Articles submitted for publication must conform to the following guidelines:
1. General guidelines:
- Articles should discuss the themes of Islamic laws;
- Articles are basically written in Indonesian, but this journal also accepts articles written either in English or Arabic;
- Articles must be typed in one-half spaced on A4-paper size;
- Articles’ length is about 6,000-7,000 words, or 15-35 pages;
- Abstract of 150-200 words should accompany every submission;
- The submission should include full name(s) of the author(s), along with his/her/their institution and complete address;
- Arabic words should be transliterated according to the style of this journal;
- Intending authors should adopt the style used in this journal, that is, endnote citations, Chicago Manual of Style 17th Edition (full note).
- A reference list of all material mentioned in the article, including books, book chapters, journal articles, court decisions and laws, should be provided at the end of the article;
- All submission should be in OpenOffice, Microsoft Word, RTF, or WordPerfect document file format.
2. Writing Style
- Title of articles should be specific and efficient (the maximum length of title is 14 words)
- Two types of abstract, one in Indonesian and the other in English, each of which 150-200 words, are typed in one space.
- Keywords should include 5 (five) terms that reflect the basic concept contained by the papers.
- The articles should be typed with a 12-point Times New Roman font, except for Arabic texts should use 14-point Traditional Arabic.
- When a source is cited for the first time, full information is provided: full name(s) of author(s), title of the source in italic, place of publication, publishing company, date of publication, and the precise page that is cited.
- Use Zotero or Mendeley to create endnotes and bibliography.
Examples of Endnote style [Chicago Manual of Style 17th Edition (full note)]:
1. Mashood A. Baderin, International Human Rights and Islamic Law (Oxford: Oxford University Press, 2015), 33-34.
2. Wahbah al-Zuhaili, Al-Fiqh Al-Islāmī Wa Adillatuhu, vol. II (Beirut: Dār al-Fikr, 1985), 15.
3. Mohammed Ariff, “Resource Mobilization through the Islamic Voluntary Sector in Southeast Asia,” in Islam and the Economic Development of Southeast Asia: The Islamic Voluntary Sector in Southeast Asia (Singapura: Institute of Southeast Asian Studies, 1991), 33.
4. Arskal Salim, “The Influential Legacy of Dutch Islamic Policy on the Formation of Zakat (Alms) Law in Modern Indonesia,” Pacific Rim Law and Policy Journal 15, no. 2 (2006): 35–50.
5. Mark Edelman and Sandra Charvat Burke, “Creating Philanthropy Initiatives to Enhance Community Vitality, Staff General Research Report, No. 12951” (Iowa State University, Department of Economics, 2008), http://www.iira.org/wp-content/uploads/2014/08/Creating-Philanthropy-Initiatives-to-Enhance-Community-Vitality.pdf.
Example of Reference List/Bibliography
Ariff, Mohammed. “Resource Mobilization through the Islamic Voluntary Sector in Southeast Asia.” In Islam and the Economic Development of Southeast Asia: The Islamic Voluntary Sector in Southeast Asia, 33. Singapura: Institute of Southeast Asian Studies, 1991.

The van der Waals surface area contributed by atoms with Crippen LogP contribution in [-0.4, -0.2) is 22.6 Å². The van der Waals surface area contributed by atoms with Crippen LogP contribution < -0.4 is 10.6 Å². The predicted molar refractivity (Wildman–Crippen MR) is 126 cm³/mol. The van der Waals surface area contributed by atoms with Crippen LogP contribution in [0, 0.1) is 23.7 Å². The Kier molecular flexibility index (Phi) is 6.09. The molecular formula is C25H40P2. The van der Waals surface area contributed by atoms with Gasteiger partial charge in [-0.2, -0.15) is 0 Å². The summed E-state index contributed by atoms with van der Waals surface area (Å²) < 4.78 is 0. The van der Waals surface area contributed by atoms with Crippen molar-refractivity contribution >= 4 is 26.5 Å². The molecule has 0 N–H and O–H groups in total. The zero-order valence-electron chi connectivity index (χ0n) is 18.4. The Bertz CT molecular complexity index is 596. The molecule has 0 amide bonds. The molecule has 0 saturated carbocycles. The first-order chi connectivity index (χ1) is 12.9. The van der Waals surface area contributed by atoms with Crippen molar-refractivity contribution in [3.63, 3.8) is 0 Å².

Baderin, Mashood A. International Human Rights and Islamic Law. Oxford: Oxford University Press, 2015.
Edelman, Mark, and Sandra Charvat Burke. “Creating Philanthropy Initiatives to Enhance Community Vitality, Staff General Research Report, No. 12951.” Iowa State University, Department of Economics, 2008. http://www.iira.org/wp-content/uploads/2014/08/Creating-Philanthropy-Initiatives-to-Enhance-Community-Vitality.pdf.
Salim, Arskal. “The Influential Legacy of Dutch Islamic Policy on the Formation of Zakat (Alms) Law in Modern Indonesia.” Pacific Rim Law and Policy Journal 15, no. 2 (2006): 35–50.
Zuhaili, Wahbah al-. Al-Fiqh Al-Islāmī Wa Adillatuhu. Vol. II. Beirut: Dār al-Fikr, 1985.
3. Transliteration Guidelines
- If an Indonesian term exists for a word, use it.
- All technical terms from languages written in other than Indonesian language or in non-Latin alphabets must be italicized and fully transliterated with diacritical marks (macrons and dots), e.g., ʿasyāʾ.
- Diacritics should not be added to personal names, place names, names of political parties and organizations, e.g., Jamal ʿAbd al-Nasir.
- Inseparable prepositions, conjunctions, and other prefixes are connected with what follows by a hyphen: bi-, wa-, li-, la-. Example: fī al-ʿirāq wa-miṣr. (Note: the preposition fī is not an inseparable prefix in the Arabic script and thus is not treated as one by IJMES.)
- Ellision. When one of the above prepositions or conjunctions is followed by al, the a will elide, forming a contraction rendered as wa-l-, bi-l-, li-l-, and la-l-. Example: fī miṣr wa-l-ʿirāq.
- The definite article (e.g., the Arabic al-) is lowercase everywhere, except when the first word of a sentence or an endnote.
- The Arabic tāʾ marbūṭa is rendered ah not at, except in iḍāfah constructions.
- When an Arabic name is shortened to just the surname, the al- is retained. For example, Hasan al-Banna becomes al-Banna. Connectors in names—such as bin, abu, etc.—are lowercase only when preceded by a name, e.g., Usama bin Ladin, but Bin Ladin, Ibn Khaldun, etc.
- Long vowel should use diacritic mark '-' (dash) above the vowel letters: ā, ī, ū. For examples: al-masājid li al-ṣāliḥīn, al-jāmi’ah al-ḥukūmiyyah, żālika al-kitāb lā raiba fīh.
- See below for a character-by-character map of our transliteration system:
أ = a ض = ḍ
ب = b ط = ṭ
ت = t ظ = ẓ
ث = ś ع = ‘
ج = j غ = gh
ح = ḥ ف = f
خ = kh ق = q
د = d ك = k
ذ = ż ل = l
ر = r م = m
ز = z ن = n
ش = sy و = w
س = s هـ = h
ص = ṣ ي = y